Pierre was not in town when Rose went into labour. In fact, they would not fully reconcile or live together until we all moved to Toronto when I was two. Why should he be allowed to move back in? My mother no longer thought she was dying, and he no longer served a purpose. It was a typical reasoning of people who had escaped Jean-Claude (Papa Doc) Duvalier’s dictatorship as teenagers in Haiti some twenty years before – pragmatic and sensible. You take what you need and you trust the one who has proven to be trustworthy. At that time, Rose deemed Pierre neither needed nor trustworthy and even if he had been, there was no way for him to drive down 13 hours from Sault-Sainte-Marie in rural northern Ontario, to make it to my birth on time. Rose calmly asked her student to call the principal. But the principal refused to drive her to the hospital. Why? The reasons ranged from overcrowded high schools in Quebec, to being short- staffed, to the plain fact that he was deeply racist and had proven to be so throughout her career at the school. She attempted to hop onto public transit to get closer to downtown Montréal. However, Rose was denied service by the driver, who could not help but notice her condition. Feeling particularly concerned about the spacing and timing of her contractions, “In this weather?” he asked. There was a seasonal ice storm and it was progressively getting worse.
According to records, the day’s weather started at -13°C with an average of 15 inches of snow falling steadily throughout the night and winds gusting at 17 miles per hour on the afternoon of January 8. But by the next morning, the temperature had dropped by 10 degrees, climbing again only after I’d first set my eyes upon the world. To get to the hospital, my very Haitian mother swallowed her pride, and called her brother-in-law to beg for a ride. No one has ever detailed the hour-long exchange between the two in the car. But I imagine that he did not offer any reassurance.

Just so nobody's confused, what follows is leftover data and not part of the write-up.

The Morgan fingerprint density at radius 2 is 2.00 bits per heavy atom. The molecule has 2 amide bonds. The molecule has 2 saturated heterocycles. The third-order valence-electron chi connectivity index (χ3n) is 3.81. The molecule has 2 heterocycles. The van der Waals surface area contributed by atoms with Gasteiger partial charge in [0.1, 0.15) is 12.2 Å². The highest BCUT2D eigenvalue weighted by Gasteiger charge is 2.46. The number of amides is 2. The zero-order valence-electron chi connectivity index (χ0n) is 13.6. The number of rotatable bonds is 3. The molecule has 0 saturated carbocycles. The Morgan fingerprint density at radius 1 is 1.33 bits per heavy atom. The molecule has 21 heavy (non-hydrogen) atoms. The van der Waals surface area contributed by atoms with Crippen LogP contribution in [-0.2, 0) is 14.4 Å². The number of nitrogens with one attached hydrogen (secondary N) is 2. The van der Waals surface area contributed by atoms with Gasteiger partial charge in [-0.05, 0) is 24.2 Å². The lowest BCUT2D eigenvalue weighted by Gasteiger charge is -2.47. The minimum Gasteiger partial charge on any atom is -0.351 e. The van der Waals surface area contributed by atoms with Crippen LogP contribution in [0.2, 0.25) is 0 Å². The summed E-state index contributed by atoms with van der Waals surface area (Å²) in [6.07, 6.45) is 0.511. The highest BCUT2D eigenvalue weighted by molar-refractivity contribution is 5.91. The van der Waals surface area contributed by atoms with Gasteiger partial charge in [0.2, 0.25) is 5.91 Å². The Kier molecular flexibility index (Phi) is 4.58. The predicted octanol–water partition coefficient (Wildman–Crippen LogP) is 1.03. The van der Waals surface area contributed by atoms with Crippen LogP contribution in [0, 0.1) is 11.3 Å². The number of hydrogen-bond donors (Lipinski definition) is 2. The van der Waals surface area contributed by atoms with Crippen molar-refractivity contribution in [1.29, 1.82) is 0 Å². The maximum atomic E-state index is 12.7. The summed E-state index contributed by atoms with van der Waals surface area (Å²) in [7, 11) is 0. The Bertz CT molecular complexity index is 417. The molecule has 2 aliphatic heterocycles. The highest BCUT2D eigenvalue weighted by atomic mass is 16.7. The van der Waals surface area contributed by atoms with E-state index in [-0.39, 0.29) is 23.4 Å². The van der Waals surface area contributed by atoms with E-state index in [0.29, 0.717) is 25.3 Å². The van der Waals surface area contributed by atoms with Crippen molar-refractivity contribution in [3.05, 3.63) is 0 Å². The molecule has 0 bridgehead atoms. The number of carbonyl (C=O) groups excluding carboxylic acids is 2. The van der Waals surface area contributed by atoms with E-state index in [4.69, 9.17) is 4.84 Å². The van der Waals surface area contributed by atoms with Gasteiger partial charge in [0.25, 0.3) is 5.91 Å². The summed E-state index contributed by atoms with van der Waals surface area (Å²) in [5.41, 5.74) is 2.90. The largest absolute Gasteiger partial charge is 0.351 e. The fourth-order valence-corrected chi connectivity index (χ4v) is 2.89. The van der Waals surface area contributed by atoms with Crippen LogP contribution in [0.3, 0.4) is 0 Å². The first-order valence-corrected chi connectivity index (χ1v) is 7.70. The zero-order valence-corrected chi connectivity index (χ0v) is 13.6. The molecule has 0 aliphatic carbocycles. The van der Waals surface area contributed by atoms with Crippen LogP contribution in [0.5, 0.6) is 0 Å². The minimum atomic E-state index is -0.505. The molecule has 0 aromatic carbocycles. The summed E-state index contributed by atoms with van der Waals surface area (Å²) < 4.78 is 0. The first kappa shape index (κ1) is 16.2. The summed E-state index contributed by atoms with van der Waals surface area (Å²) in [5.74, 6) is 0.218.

What I remember of this man from family holiday was a husband who barely spoke to his wife unless he needed food; who barely spoke to his children unless they needed scolding or a good dad joke; who never lifted a finger, if only to pour my dad, his buddy from the old country, a shot of precious Barbancourt “tafya”, the best rum on the island.
On the day my mother went into labour, this man did more for me than I’ve ever seen him do since I came out of the womb. He simply picked her up from work and dropped her off on the hospital parvis so she could give birth alone, speeding off the minute she was out of the car. Perhaps this was his best. I doubt he was able to offer much more support at the many births of his own children born in and out of wedlock.
At the hospital, my mother immediately regretted the epidural they had pressured her to get. They insisted that she needed relief after an eventful journey to the hospital while in labour with an impatient baby. She has since, never ceased to remind me: “I felt nothing, I pushed too hard, you only hurt afterwards.”
RECIPE FOR SOUP JOUMOU
Soup joumou is the Haitian Independence Day soup. It is served in Haiti and its diaspora, to represent the birth of the first black republic on January 1. It was a soup served to the French during colonial times, that slaves were not permitted to consume. Haitian slaves fought for 12 years after receiving their blessings from the ancestors, in a vodou ritual ceremony performed by priestess Cécile Fatiman. It is a hearty soup that eats like a meal, and when properly preserved, it often lasts longer than a week. It replenishes and gives you the strength to fight another day. It is the soup we conceived, fashioned and reclaimed. It is the soup that proclaims the old Haitian adage – Freedom or death! This soup is part of the story of my birth because I was an unexpected child. But when the possibility of existence was promised to my mother, she fought like hell to secure my passage into this world. Like the foremothers and fathers of the Haitian revolution, my mother spoke of sacrifice, and the pain of the labour she was numb to during childbirth, one she was aware of after the pain-killers effects receded.